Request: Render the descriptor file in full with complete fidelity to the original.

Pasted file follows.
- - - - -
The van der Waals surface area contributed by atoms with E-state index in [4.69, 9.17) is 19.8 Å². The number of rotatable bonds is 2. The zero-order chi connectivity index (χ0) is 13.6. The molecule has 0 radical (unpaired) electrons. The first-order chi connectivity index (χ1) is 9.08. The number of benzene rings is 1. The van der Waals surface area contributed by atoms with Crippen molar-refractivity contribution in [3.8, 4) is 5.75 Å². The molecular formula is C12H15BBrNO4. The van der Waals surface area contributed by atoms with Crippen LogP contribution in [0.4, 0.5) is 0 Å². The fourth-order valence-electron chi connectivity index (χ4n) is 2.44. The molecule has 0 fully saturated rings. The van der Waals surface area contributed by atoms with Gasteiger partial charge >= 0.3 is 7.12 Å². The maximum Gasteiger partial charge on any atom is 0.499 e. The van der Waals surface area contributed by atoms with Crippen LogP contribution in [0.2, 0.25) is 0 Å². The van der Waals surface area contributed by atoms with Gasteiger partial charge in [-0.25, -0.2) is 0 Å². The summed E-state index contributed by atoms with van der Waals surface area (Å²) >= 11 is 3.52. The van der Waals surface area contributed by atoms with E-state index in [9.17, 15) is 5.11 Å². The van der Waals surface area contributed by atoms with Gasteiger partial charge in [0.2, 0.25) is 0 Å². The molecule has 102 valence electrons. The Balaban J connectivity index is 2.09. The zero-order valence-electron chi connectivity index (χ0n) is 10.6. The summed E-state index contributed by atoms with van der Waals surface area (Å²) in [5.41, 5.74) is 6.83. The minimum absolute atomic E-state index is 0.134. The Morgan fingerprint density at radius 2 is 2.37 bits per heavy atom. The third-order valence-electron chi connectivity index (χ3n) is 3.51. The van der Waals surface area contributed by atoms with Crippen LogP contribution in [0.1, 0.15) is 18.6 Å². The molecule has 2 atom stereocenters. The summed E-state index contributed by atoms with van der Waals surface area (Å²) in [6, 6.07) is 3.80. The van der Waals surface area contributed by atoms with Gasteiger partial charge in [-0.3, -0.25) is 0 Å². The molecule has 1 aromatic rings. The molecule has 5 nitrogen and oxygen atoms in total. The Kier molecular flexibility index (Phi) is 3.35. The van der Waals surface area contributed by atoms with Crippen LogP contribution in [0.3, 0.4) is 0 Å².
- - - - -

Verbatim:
The van der Waals surface area contributed by atoms with E-state index in [4.69, 9.17) is 19.8 Å². The number of rotatable bonds is 2. The zero-order chi connectivity index (χ0) is 13.6. The molecule has 0 radical (unpaired) electrons. The first-order chi connectivity index (χ1) is 9.08. The number of benzene rings is 1. The van der Waals surface area contributed by atoms with Crippen molar-refractivity contribution in [3.8, 4) is 5.75 Å². The molecular formula is C12H15BBrNO4. The van der Waals surface area contributed by atoms with Crippen LogP contribution in [0.4, 0.5) is 0 Å². The fourth-order valence-electron chi connectivity index (χ4n) is 2.44. The molecule has 0 fully saturated rings. The van der Waals surface area contributed by atoms with Gasteiger partial charge >= 0.3 is 7.12 Å². The maximum Gasteiger partial charge on any atom is 0.499 e. The van der Waals surface area contributed by atoms with Crippen LogP contribution in [0.2, 0.25) is 0 Å². The van der Waals surface area contributed by atoms with Gasteiger partial charge in [-0.25, -0.2) is 0 Å². The summed E-state index contributed by atoms with van der Waals surface area (Å²) >= 11 is 3.52. The van der Waals surface area contributed by atoms with E-state index in [9.17, 15) is 5.11 Å². The van der Waals surface area contributed by atoms with Gasteiger partial charge in [0.2, 0.25) is 0 Å². The molecule has 102 valence electrons. The Balaban J connectivity index is 2.09. The zero-order valence-electron chi connectivity index (χ0n) is 10.6. The summed E-state index contributed by atoms with van der Waals surface area (Å²) in [5.41, 5.74) is 6.83. The minimum absolute atomic E-state index is 0.134. The Morgan fingerprint density at radius 2 is 2.37 bits per heavy atom. The third-order valence-electron chi connectivity index (χ3n) is 3.51. The van der Waals surface area contributed by atoms with Crippen LogP contribution in [0.1, 0.15) is 18.6 Å². The molecule has 2 atom stereocenters. The summed E-state index contributed by atoms with van der Waals surface area (Å²) in [6, 6.07) is 3.80. The van der Waals surface area contributed by atoms with Gasteiger partial charge in [-0.3, -0.25) is 0 Å². The molecule has 1 aromatic rings. The molecule has 5 nitrogen and oxygen atoms in total. The Kier molecular flexibility index (Phi) is 3.35. The van der Waals surface area contributed by atoms with Crippen LogP contribution in [0.3, 0.4) is 0 Å².